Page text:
I‘ve tried a variety of meal kits that had me working over a hot stove. It’s been in the 90s in NYC every day this past week; the last thing I want to do is spend extra time in the kitchen. That’s why I was incredibly excited to try GoReadyMade. I thought these meals could just pop into the oven or microwave (depending on preference) and would be ready to go. I learned the service is a bit more complicated than that—but still easier than shopping and cooking from scratch.
Signing up for GoReadyMade is fairly simple: You enter your email and zip code to find the availability and delivery days in your area. Next you have to select how many meals you want. You can choose four meals a week for $12.50 per meal, six meals for $10.99, eight meals for $9.99 or 10 meals for $8.99. All options include free shipping. Now, it’s important to note that each meal is single serving. So theoretically you could get 10 totally separate meals, but if you’re smart (like I wasn’t) you’d get a couple of each so dinnertime requires prepping one meal, not two or more.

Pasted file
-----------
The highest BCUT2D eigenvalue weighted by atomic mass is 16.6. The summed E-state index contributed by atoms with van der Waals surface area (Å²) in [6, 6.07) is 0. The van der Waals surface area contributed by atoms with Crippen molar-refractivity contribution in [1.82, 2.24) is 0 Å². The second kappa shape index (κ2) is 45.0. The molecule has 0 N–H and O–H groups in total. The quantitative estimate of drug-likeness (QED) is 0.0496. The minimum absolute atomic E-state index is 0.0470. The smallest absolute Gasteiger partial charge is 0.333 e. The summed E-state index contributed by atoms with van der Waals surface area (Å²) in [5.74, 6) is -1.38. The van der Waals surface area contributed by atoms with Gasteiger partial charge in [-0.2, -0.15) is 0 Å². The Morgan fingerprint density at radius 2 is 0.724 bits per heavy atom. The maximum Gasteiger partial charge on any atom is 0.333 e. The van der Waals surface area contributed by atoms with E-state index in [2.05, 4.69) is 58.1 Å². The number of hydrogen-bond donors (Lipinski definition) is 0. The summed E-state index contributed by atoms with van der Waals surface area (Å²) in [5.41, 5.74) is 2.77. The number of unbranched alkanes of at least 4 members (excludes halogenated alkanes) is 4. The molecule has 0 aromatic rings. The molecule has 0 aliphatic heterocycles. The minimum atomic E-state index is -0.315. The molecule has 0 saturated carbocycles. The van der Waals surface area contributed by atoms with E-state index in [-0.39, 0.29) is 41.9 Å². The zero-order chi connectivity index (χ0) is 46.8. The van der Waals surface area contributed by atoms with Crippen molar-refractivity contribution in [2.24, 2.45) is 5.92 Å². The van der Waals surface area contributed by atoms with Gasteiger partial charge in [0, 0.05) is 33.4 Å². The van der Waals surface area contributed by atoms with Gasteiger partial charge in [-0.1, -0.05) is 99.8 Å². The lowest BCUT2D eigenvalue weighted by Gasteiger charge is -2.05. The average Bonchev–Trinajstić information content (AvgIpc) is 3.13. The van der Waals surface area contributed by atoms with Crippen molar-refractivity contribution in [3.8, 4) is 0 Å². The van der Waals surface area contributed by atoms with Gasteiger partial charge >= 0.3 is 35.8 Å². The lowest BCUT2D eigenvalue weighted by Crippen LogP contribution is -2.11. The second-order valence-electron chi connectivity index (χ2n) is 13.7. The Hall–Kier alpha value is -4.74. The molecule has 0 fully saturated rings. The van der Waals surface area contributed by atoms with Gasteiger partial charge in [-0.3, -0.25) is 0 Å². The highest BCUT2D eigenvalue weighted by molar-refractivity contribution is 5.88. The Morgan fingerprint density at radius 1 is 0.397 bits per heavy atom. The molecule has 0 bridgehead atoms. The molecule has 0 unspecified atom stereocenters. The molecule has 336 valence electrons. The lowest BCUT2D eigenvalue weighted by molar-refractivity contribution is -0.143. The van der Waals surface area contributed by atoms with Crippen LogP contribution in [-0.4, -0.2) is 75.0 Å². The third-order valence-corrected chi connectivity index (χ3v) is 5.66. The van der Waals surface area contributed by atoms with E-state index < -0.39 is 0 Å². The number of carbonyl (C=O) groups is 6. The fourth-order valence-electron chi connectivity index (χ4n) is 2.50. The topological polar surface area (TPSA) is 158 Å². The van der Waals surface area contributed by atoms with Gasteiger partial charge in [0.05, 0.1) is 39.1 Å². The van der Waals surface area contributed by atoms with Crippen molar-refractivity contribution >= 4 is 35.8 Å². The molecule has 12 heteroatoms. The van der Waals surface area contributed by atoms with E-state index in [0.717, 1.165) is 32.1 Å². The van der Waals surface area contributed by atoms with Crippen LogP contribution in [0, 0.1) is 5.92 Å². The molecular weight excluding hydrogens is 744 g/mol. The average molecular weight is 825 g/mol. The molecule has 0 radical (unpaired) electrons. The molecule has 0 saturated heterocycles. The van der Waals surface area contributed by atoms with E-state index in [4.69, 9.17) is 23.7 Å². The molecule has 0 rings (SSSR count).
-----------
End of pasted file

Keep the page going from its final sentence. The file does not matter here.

I chose 10 meals because I wanted to sample a variety of GoReadyMade’s offerings. (GoReadyMade provided me with these meals for an honest review.) After you select a delivery date, they inform you that everything is prepared right before shipping, so it’s good for seven days. Then it just comes down to selecting the meals.
Like I said, I wanted to try as many as possible. There are more than 25 options available, but from what I can tell—those don’t change as often week-to-week like other services do. I got a single serving of the following: Teriyaki Chicken Noodles, Chicken and Cherry Balsamic Sauce, Butter-Basted Chicken, Soy Glazed Steak, Creamy Tortellini Gratin and Smoky Chicken Fajitas. And two each of the Cauliflower Mac and Cheese and the Korean Style Crispy Beef Bowl.
When you select your meals, a stove and microwave icon indicates prep time, but I didn’t look too closely into that (and I should have).